Copolyetherester can also comprise repeat units derived from 30 to 40 weight % 1,4-butylene terephthalate, and from 60 to 70 weight % poly(tetramethylene ether) terephthalate. The poly(tetramethylene ether) glycol used to make the copolyetherester preferably has a molecular weight of from 1500 to about 2500.

Copolyetheresters have low temperature properties (freezing) and are impervious to chemicals, oils and tissue. They do not have sufficient clarity to be suitable for IV pouches. Certain materials such as metal salts of organic acids can function as nucleating agents that speed up the nucleating process, which in turn allows the copolyetherester to form much smaller size crystals, providing improved clarity.

The nucleating agent can include an alkali metal salt of carboxylic acid, di-((optionally substituted)benzylidene) sorbitol, ethylene/acid copolymer partially neutralized with metal ion (ionomer), talc, low molecular weight polypropylene, or combinations of two or more thereof.

Organic acids that may be employed include aliphatic, mono-functional (saturated, unsaturated, or multi-unsaturated) organic acids, particularly those having from 6 to 36 carbon atoms such as aliphatic, mono-functional organic acid(s) having from 6 to 36 carbon atoms. Fatty acids are preferred. Organic acids include caproic acid, caprylic acid, capric acid, lauric acid, stearic acid, behenic acid, erucic acid, oleic acid, and linoleic acid. Salts of these organic acids can provide the nucleating agents such as sodium stearate.

Other nucleating agents may also be used such as di-((optionally substituted)-benzylidene) sorbitols (DBS) and partially neutralized ethylene/acid copolymers. Di-(optionally substituted)-benzylidene sorbitols of note are di-benzylidene sorbitol and di-(paramethylbenzylidene) sorbitol.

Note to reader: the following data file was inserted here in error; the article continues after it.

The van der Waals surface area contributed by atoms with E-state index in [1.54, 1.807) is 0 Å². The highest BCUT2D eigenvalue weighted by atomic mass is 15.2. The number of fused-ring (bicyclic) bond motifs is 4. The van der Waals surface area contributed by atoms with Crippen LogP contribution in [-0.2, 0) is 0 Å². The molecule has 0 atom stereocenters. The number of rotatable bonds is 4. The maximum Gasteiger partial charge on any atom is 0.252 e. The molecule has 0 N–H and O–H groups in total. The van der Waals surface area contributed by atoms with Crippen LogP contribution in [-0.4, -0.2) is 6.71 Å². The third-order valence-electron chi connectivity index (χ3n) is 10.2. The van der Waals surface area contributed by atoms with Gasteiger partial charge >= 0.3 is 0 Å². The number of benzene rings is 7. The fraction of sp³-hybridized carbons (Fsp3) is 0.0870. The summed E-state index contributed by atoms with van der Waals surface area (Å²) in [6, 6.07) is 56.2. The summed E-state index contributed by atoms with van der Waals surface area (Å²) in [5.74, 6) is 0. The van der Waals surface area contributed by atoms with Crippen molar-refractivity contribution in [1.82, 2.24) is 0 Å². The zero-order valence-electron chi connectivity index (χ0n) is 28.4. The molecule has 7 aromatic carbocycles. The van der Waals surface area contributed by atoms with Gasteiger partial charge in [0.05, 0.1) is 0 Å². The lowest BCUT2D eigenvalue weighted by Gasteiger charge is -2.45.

Ethylene/α-Olefin Copolymer

“Ethylene/α-olefin copolymer” designates copolymers of ethylene with one or more comonomers selected from C3 to C20 α-olefins, such as 1-butene, 1-pentene, 1-hexene, 1-octene, methylpentene and the like, in which the polymer molecules comprise long chains with relatively few side chain branches. These polymers can be obtained by low-pressure polymerization processes and the side branching which is present will be short compared to non-linear polyethylenes (e.g., LDPE, a polyethylene homopolymer). Ethylene/α-olefin copolymers generally have a density in the range of from about 0.86 g/cc to about 0.94 g/cc.

“Heterogeneous ethylene/α-olefin copolymer” refers to ethylene/α-olefin copolymerization products varied in molecular weight and composition distribution, and which are prepared using conventional Ziegler-Natta or other heterogeneous catalysts. See, e.g. U.S. Pat. Nos. 4,302,565 and 4,302,566.

Examples of heterogeneous ethylene/α-olefins include linear low-density polyethylene (LLDPE), linear medium density polyethylene (LMDPE), very low-density polyethylene (VLDPE), and ultra-low density polyethylene (ULDPE). LLDPE is generally understood to include that group of heterogeneous ethylene/α-olefin copolymers that fall into the density range of about 0.915 to about 0.94 g/cc. Sometimes linear polyethylene in the density range from about 0.926 to about 0.94 is referred to as LMDPE. Lower density heterogeneous ethylene/α-olefin copolymers are VLDPE (ethylene/butene copolymers with a density ranging from about 0.88 to about 0.91 g/cc) and ULDPE (ethylene/octene copolymers).

“Homogeneous ethylene/α-olefin copolymer” refers to ethylene/α-olefin copolymerization products of relatively narrow molecular weight distribution and relatively narrow composition distribution. Homogeneous ethylene/α-olefin copolymers are structurally different from heterogeneous ethylene/α-olefin copolymers, in that homogeneous ethylene/α-olefins exhibit a relatively even sequencing of comonomers within a chain, a mirroring of sequence distribution in all chains, and a similarity of length of all chains, i.e., a narrower molecular weight distribution. Homogeneous ethylene/α-olefin copolymers are typically prepared using metallocene, or other single-site type catalysts, rather than using Ziegler Natta catalysts.